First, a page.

Opinion: Staring Into the Looking Glass

Predator hunting’s future is in our hands. But who are we, really, and what can we do? As predator hunters, we are who and what we are and darned proud of it.

Opinion: Staring Into the Looking Glass

Predator hunting’s future is in our hands. But who are we, really, and what can we do? As predator hunters, we are who and what we are and darned proud of it.           

It’s amazing what we see when we look in the mirror. It can show things that none of us sees from within. We might be heroes in our minds’ eyes. But the naked truth can be quite deflating. For extreme predator hunters, self-analysis doesn’t come naturally. The logical first question is: Just who are we? 

In many ways, we’re classic rugged individualists — loners in that we spend significant time in the wilds, alone or with one or two hunting buddies. Even when we’re hunting with someone else, there is comparatively little social interaction because the act of predator hunting calls for minimal extraneous noise and movement. 

We talk to animals. Ironically, often we are more fluent in the effects of animal noises such as combinations of squeals and peeps than we are in verbally relaying our realities to other humans. We don’t have any “spare” time because we spend every available moment thinking about hunting or hunting. Our spouses remind us about this continually because “honey do” projects around the house are routinely ignored because we’re out and about.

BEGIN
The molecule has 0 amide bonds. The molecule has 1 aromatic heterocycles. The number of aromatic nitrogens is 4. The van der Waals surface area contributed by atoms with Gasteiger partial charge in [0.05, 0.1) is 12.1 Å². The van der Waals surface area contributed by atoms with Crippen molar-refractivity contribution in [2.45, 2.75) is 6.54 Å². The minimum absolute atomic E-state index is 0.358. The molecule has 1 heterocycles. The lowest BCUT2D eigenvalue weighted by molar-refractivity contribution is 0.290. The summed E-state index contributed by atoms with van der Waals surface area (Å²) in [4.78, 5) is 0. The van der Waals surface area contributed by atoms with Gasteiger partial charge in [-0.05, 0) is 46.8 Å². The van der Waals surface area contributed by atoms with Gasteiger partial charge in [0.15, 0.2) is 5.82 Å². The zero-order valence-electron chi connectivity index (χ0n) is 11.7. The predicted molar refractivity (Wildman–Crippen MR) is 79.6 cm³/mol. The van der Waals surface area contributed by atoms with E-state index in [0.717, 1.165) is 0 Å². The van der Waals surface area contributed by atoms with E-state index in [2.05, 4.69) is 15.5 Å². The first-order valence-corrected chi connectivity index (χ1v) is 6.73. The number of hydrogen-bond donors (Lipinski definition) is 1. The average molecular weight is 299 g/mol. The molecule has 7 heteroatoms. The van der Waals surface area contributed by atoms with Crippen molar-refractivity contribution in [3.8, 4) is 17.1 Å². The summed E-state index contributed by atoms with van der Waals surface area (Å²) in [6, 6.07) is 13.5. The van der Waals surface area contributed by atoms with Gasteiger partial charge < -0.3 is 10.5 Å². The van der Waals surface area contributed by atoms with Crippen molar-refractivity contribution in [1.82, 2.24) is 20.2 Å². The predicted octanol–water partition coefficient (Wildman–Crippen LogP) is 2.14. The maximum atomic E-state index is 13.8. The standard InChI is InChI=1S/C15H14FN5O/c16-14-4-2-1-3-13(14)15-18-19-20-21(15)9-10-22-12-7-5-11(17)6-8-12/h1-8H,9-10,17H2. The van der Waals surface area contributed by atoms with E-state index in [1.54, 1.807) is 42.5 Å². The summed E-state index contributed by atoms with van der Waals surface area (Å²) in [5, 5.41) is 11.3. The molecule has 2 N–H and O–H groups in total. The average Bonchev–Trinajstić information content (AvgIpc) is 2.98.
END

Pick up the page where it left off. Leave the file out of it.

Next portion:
Hunting equipment and off-road transportation consume all our expendable income and often cut into funds that really should be spent on what others consider to be basics. We often spend more on our off-road trucks, snowmobiles or mountain bikes than we do for payments on our houses. For the purists among us, a job is nothing more than a hunting support mechanism. 

Softhead subversives might insist that we are obsessed, but that’s not true. The fact is, we are predators ourselves. We are what we hunt. Some folks chuckle when I suggest that it is in our DNA. But I firmly believe that it’s true. If we were judged by the criteria used by academia to define a “class” in society, we are in a class of our own. Hence, we are a minority class, which, by virtue of us being in that class because of DNA, should be a protected class. I am not suggesting we be given government handouts like the losers on the dole who otherwise would fall through the cracks, but I am musing that we should be recognized and accommodated accordingly. 

So, who are we? We blaze our own trails through life despite social and economic pressures against us. Because we are part of the circle of life in the wild and not merely outdoor voyeurs, we are not simply close to nature, but a part of it. It also is important to understand who we are not lest we become an extinct class at the unforgiving hands of anti-hunters. 

Antis are herd creatures who band together instinctively. Political and legal activism comes naturally to them. Their numbers are rife with social parasites, who are on the public dole and have nothing better to do than stick their noses into others’ activities and lobby endlessly to put an end to things they don’t like. By definition, as “antis” they are not “for” anything. They are anti-human.